The message that communities can come up with the answers to our looming energy supply crisis, which I promoted last week, is reinforced today by a report that urges the Government to radically overhaul the ‘closed shop’ energy market by unleashing the community energy sector.
ResPublica, a think tank founded by Phillip Blond, whom David Cameron has described as being "at the cutting edge of progressive thinking about public services", is warning that failure to recognise and back the community sector will have serious consequences on the Government’s climate change, emissions and fuel poverty targets.
They're calling for local people to be empowered to move beyond the status of passive users and consumers and instead become producers and distributors of their own energy supplies.
The report, Re-energising our Communities: Transforming the energy market through local energy production, which is backed by Friends of the Earth, recommends opening up the energy market, and highlights examples of best practice elsewhere, citing Germany where one-quarter of all renewable energy is community owned.
In the UK, it points to successful schemes in the Isle of Eigg off the west coast of Scotland, Torrs Hydro Ltd in New Mills, Sheffield, and Fintry Renewable Energy Enterprise in Stirling, which is it says could be replicated across the country.
Ed Mayo, ResPublica Fellow and Director General of Co-operatives UK, said, "The beauty of renewable energy that is co-operatively owned and community-level is that it solves the twin issues of social acceptance and economic efficiency".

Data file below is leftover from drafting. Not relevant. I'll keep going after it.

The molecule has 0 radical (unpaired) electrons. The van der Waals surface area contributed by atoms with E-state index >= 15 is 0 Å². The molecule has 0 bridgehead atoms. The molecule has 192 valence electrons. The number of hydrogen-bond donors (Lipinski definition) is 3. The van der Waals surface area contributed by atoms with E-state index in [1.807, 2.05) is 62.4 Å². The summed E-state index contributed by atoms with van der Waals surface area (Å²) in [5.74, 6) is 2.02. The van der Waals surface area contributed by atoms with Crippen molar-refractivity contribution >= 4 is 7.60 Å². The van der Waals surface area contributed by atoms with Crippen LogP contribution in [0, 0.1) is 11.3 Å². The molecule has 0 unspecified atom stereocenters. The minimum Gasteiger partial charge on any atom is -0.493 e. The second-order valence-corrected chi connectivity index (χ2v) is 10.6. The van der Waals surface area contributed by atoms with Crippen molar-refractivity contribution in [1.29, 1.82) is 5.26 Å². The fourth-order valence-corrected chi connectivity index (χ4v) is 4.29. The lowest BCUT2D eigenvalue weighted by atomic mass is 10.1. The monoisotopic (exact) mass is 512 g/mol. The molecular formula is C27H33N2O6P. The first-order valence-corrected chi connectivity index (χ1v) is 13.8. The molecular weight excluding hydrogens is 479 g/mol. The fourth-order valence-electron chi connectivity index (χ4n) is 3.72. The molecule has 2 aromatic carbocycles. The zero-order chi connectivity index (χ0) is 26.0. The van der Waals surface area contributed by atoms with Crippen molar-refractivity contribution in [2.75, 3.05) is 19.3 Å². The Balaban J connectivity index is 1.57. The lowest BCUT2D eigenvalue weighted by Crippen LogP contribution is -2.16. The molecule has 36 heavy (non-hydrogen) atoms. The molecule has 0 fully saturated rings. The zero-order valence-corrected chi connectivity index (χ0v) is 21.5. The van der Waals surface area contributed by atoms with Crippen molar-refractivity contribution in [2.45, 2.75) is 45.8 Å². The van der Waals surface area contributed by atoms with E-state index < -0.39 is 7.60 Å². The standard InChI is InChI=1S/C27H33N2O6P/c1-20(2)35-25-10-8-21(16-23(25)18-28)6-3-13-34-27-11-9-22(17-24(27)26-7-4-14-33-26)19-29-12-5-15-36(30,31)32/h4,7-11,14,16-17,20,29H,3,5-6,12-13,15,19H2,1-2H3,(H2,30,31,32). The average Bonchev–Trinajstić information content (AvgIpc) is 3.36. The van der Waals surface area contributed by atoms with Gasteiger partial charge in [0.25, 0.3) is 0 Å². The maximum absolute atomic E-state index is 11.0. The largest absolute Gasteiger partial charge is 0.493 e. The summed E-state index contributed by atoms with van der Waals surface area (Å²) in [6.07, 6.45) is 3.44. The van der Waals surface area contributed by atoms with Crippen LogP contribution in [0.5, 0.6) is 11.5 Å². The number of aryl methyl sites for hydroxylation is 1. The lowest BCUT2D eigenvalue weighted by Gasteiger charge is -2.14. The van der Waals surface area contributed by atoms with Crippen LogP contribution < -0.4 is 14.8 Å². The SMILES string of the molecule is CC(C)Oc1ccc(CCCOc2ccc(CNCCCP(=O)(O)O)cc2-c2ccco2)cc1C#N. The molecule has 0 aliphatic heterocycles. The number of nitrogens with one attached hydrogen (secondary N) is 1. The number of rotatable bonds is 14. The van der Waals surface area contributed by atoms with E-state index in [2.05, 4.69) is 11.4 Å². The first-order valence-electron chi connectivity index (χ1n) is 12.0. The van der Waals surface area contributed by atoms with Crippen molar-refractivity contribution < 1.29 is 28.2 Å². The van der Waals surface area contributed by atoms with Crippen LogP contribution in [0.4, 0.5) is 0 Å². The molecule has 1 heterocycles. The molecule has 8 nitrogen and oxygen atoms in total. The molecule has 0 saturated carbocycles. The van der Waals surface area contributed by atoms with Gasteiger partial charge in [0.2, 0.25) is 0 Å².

The report’s authors say the Government wants to reform the market and increase community production, but that its current approach is doomed to fail.
And they criticise the regulator Ofgem, because its rationale "largely ignores the social and economic potential of the community energy".
They say that Ofgem's proposal in its Retail Market Review for suppliers to auction off 20% of power generation in order to help new suppliers enter the market "will not help community organisations" because they can't afford to buy bulk supplies, and this approach "will not change the type of energy that is generated”.
They are recommending that instead, a new hybrid company structure should be included in the upcoming consolidated Co-operatives Bill, launched last month by the Prime Minister, and that the policy should build upon existing coalitions, such as the Low Carbon Communities Network, or the recently established ‘coalition for community energy’ spearheaded by Co-operatives UK, Friends of the Earth, Forum for the Future and others.
Local authorities have a role, too, to work with communities, local asset holders and the energy industry to highlight underused assets and space that could be utilised for community energy projects, they add.